How Long Shall We Continue to Weep? “The Menace Called Boko Haram”.
On the night of 14–15 April 2014, approximately 276 female and mainly mostly Christianstudents were kidnapped from the Government Secondary School in the town of Chibok in Borno State, Nigeria. The kidnappings were claimed by Boko Haram, an Islamic Jihadist and Takfiri terrorist organization based in northeast Nigeria.
The insurgent group Boko Haram is opposed to what they perceive as the “Westernization” of Nigeria, which they maintain is the root cause of criminal behavior in the country.Thousands of people have been killed in attacks perpetrated by the group, and the Nigerian federal government declared a state of emergency in May 2013 in Borno, Adamawa and Yobe States in its fight against the insurgency. The resultant crackdown has led to the capture or killing of hundreds of Boko Haram members, with the remainder retreating to mountainous areas from which they have increasingly targeted soft targets while occasionally audaciously taking the battle to military barracks and installations. However, the campaign has failed to stabilize the country.
Since 2010, Boko Haram has targeted schools, killing hundreds of students. A spokesperson for the group said such attacks would continue as long as the Nigerian government continued to interfere with traditional Islamic education. 10,000 children have been unable to attend school as a result of the activities by Boko Haram. Boko Haram has also been known to kidnap girls, who it believes should not be educated, and use them as cooks or sex slaves.
Boko Haram’s attacks have intensified in 2014. In February, the group hacked to death more than 100 Christian men in the villages of Doron Baga and Izghe. Also in February, 59 students were killed in the Federal Government College attack in northeastern Nigeria. In March, the group attacked the Giwa military barracks, freeing captured militants.Boko Haram has been blamed for nearly 4,000 deaths in 2014.According to the US government, al Qaeda training, in recent years, has helped Boko Haram intensify its attacks.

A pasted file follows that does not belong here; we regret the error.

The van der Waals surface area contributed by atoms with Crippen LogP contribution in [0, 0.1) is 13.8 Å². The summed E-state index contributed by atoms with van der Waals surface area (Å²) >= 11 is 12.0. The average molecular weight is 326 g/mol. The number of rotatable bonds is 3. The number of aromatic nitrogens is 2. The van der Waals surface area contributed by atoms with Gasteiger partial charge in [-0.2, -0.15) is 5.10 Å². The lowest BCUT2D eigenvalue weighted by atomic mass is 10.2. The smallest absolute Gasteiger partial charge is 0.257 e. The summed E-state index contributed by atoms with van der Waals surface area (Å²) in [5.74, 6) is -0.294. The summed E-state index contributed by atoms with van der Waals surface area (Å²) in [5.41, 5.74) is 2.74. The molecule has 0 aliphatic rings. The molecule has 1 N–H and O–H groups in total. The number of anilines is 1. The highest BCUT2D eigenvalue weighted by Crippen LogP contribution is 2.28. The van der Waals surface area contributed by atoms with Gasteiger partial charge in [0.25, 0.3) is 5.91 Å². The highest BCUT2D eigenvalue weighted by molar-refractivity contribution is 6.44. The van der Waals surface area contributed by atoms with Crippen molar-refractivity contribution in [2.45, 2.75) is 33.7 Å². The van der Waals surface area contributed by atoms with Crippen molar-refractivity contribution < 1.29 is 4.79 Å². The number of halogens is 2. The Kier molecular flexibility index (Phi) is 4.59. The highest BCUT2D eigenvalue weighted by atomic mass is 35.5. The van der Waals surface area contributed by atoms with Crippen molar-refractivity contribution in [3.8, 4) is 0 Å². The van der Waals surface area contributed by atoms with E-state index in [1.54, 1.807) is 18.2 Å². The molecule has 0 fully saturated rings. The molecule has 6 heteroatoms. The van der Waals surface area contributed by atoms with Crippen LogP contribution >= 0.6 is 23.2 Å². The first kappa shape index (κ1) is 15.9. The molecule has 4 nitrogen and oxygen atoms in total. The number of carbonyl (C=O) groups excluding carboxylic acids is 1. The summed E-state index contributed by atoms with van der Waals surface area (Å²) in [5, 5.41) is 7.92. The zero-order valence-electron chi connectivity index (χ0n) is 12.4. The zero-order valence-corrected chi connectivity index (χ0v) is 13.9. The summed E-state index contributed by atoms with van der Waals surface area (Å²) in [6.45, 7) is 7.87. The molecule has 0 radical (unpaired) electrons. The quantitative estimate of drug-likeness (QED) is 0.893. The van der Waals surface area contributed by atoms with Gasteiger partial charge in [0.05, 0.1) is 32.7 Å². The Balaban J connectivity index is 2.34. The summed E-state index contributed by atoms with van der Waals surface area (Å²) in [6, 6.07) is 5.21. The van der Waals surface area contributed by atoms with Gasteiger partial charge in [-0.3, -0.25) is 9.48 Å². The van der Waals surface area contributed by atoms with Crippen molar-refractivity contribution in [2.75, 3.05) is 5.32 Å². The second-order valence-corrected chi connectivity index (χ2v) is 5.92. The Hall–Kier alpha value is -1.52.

On the night of 14–15 April 2014, a group of militants attacked the Government Girls Secondary School in Chibok, Nigeria. They broke into the school, shooting the guards. A large numbers of students were taken away in trucks, possibly into the Sambisa Forest. Houses in Chibok were also burnt down in the incident. The school had been closed for four weeks prior to the attack due to the deteriorating security situation, but students from multiple schools had been called in to take final exams in physics.
There were 530 students from multiple villages registered for the Senior Secondary Certificate Examination, although it was unclear how many were in attendance at the time of the attack. The children were aged 16 to 18 and were in their final year of school. Initial reports said 85 students were kidnapped in the attack. Over the 19–20 April weekend, the military released a statement that said more than 100 of 129 kidnapped girls had been freed. However, the statement was retracted, and on 21 April, parents said 234 girls were missing.A number of the students escaped the kidnappers in two groups. According to the police approximately 276 children were taken in the attack of which 53 had escaped as of 2nd of May.
Shockingly, the Presidency handled the issue with routine casualness There appeared to be no sense of hysteria, empathy for the girls and families or any urgent strategy to rescue the girls. It took public protests from various groups across the country to stir the seemingly sleeping presidency. The World Economic Forum brought in international media which quickly internationalized the issue and led to desperate efforts by key government officials to do damage control on the Presidency brand.
On the bright side, the United Kingdom, China and the United States are preparing to send experts to Nigeria to assist in the search for the students. The British experts will be drawn from various governmental departments including the Foreign Office, the Department for International Development and the Ministry of Defence, and will concentrate on planning, co-ordination and advice to local authorities. The American team will consist of military and law enforcement officers, specializing in “intelligence, investigations, hostage negotiation, and information-sharing and victim assistance. The US is not considering sending armed forces to Nigeria while China will provide technological surveilancs assistance.
How long will Nigeria continue to suffer in the hands of these devils?
Will the presence and aid from foreign countries help put an end to this madness?